Henry james a collection of critical essays

A collection of critical essays and studies. Bell, London: Palgrave Macmillan, James, consumerism and the new marketplace. Ambiguity and interpretation in the major works. A collection of major critical essays. A study of consciousness in the author and his characters. Twenty original essays divided into sections on Criticism and Theory, Fiction, and Non-fiction. The psychology, literary function, and cultural roots of the new American girl. Close readings of the late novels, autobiography, travel writings, and criticism.

Henry James: A study of the short fiction — Richard A. Hocks, New York: Twayne Publishers, Close readings and critical analyses of the major short fictions. Eleven essays on the middle and late fiction. The name field is required. Please enter your name.

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Subjects James, Henry, -- -- Criticism and interpretation. James, Henry, -- View all subjects More like this User lists Similar Items. Allow this favorite library to be seen by others Keep this favorite library private. Find a copy in the library Finding libraries that hold this item Englewood Cliffs, N. Reviews User-contributed reviews Add a review and share your thoughts with other readers. Be the first. The outbreak of World War I was a profound shock for James, and in he became a British citizen to declare his loyalty to his adopted country and to protest America's refusal to enter the war on behalf of Britain.

James suffered a stroke in London on December 2, , and died three months later. James is one of the major figures of trans-Atlantic literature, which is to say that his works frequently juxtapose characters from different worlds—the Old World Europe , simultaneously artistic, corrupting, and alluring; and the New World United States , where people are often brash, open, and assertive—and explore how this clash of personalities and cultures affects the two worlds.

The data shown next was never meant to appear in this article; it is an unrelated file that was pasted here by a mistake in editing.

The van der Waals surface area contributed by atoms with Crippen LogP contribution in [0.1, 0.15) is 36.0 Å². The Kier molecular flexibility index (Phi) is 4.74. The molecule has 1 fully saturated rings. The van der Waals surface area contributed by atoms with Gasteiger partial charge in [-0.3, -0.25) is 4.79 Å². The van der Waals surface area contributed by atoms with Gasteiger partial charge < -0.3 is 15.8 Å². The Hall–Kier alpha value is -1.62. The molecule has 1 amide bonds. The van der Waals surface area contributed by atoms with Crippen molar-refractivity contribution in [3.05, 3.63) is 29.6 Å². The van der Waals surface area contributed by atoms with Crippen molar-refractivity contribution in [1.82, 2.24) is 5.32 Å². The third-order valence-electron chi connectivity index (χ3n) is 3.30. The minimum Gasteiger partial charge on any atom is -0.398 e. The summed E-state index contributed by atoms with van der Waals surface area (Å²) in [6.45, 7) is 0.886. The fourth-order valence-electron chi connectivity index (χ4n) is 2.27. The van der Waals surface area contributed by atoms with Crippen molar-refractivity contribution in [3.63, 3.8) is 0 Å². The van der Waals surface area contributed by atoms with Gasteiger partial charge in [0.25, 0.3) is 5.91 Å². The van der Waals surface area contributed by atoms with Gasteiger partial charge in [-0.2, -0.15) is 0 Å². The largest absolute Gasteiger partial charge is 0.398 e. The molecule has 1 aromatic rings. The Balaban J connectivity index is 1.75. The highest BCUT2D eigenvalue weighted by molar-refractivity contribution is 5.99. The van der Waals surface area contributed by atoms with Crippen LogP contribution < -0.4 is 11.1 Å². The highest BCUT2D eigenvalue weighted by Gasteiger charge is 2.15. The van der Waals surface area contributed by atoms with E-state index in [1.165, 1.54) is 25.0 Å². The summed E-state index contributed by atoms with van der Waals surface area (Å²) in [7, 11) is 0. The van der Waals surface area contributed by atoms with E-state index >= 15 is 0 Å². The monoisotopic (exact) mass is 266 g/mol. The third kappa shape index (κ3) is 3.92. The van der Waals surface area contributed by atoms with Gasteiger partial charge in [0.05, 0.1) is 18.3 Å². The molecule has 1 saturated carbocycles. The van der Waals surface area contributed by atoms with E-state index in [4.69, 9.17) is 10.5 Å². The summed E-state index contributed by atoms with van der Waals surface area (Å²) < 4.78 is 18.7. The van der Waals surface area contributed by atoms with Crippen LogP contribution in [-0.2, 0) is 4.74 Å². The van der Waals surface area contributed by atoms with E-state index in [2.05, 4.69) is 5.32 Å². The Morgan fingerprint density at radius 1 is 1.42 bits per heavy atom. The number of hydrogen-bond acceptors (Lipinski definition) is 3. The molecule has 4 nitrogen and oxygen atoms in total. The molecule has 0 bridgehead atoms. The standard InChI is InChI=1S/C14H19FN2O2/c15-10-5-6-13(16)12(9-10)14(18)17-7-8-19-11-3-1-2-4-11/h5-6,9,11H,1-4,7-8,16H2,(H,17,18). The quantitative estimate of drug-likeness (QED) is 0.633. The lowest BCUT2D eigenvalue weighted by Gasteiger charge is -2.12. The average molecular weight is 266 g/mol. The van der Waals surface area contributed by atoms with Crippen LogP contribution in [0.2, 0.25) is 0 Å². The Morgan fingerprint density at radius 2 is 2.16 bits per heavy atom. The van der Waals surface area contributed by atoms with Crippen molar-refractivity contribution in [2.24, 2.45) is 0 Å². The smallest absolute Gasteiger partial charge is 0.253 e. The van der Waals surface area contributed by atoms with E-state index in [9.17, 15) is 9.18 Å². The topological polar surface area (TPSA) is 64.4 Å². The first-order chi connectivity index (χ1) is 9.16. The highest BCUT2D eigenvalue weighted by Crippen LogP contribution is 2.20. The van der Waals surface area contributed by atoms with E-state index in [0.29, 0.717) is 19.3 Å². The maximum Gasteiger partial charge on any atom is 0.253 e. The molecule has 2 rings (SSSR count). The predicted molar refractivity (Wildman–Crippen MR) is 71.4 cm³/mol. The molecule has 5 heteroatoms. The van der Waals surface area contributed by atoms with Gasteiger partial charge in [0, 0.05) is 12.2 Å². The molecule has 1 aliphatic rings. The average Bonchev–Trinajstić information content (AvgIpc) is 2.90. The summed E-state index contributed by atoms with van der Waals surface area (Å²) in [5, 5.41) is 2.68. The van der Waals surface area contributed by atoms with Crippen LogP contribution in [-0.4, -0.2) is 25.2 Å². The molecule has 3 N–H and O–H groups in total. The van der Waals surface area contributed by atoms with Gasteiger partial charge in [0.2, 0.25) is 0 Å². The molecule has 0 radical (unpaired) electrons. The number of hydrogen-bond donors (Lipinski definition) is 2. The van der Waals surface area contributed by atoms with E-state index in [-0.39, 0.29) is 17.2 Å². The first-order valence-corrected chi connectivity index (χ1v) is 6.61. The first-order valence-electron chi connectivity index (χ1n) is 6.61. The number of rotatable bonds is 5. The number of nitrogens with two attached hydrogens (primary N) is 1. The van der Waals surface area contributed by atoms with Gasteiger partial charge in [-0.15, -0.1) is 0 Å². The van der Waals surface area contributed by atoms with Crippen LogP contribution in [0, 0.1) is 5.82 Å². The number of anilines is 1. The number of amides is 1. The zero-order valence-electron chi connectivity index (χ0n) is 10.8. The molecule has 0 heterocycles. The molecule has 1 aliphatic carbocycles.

He favored internal, psychological drama, and his work is often about conflicts between imaginative protagonists and their difficult environments. When he walked out of the refuge of his study and into the world and looked around him, he saw a place of torment, where creatures of prey perpetually thrust their claws into the quivering flesh of doomed, defenseless children of light…. His novels are a repeated exposure of this wickedness, a reiterated and passionate plea for the fullest freedom of development, unimperilled by reckless and barbarous stupidity.

His earlier work is considered realist because of the carefully described details of his characters' physical surroundings.

Henry James : A Collection of Critical Essays by Ruth Bernard Yeazell (1993, Paperback)

But, throughout his long career, James maintained a strong interest in a variety of artistic effects and movements. His work gradually became more metaphorical and symbolic as he entered more deeply into the minds of his characters. James seemed to change from a fairly straightforward style in his earlier writing to a more elaborate manner in his later works.

Biographers have noted that the change of style occurred at approximately the time that James began dictating his fiction to a secretary. Henry James was afflicted with a mild stutter. He overcame this by cultivating the habit of speaking very slowly and deliberately. Since he believed that good writing should resemble the conversation of an intelligent man, the process of dictating his works may perhaps account for a shift in style from direct to conversational sentences.

The resulting prose style is at times baroque. His friend Edith Wharton , who admired him greatly, said that there were some passages in his works that were all but incomprehensible. Many of his later short stories—"Europe," "Paste" and "Mrs. Medwin," for instance—are briefer and more straightforward in style than some tales of his earlier years.

Henry James - Bibliography - Presses universitaires de Liège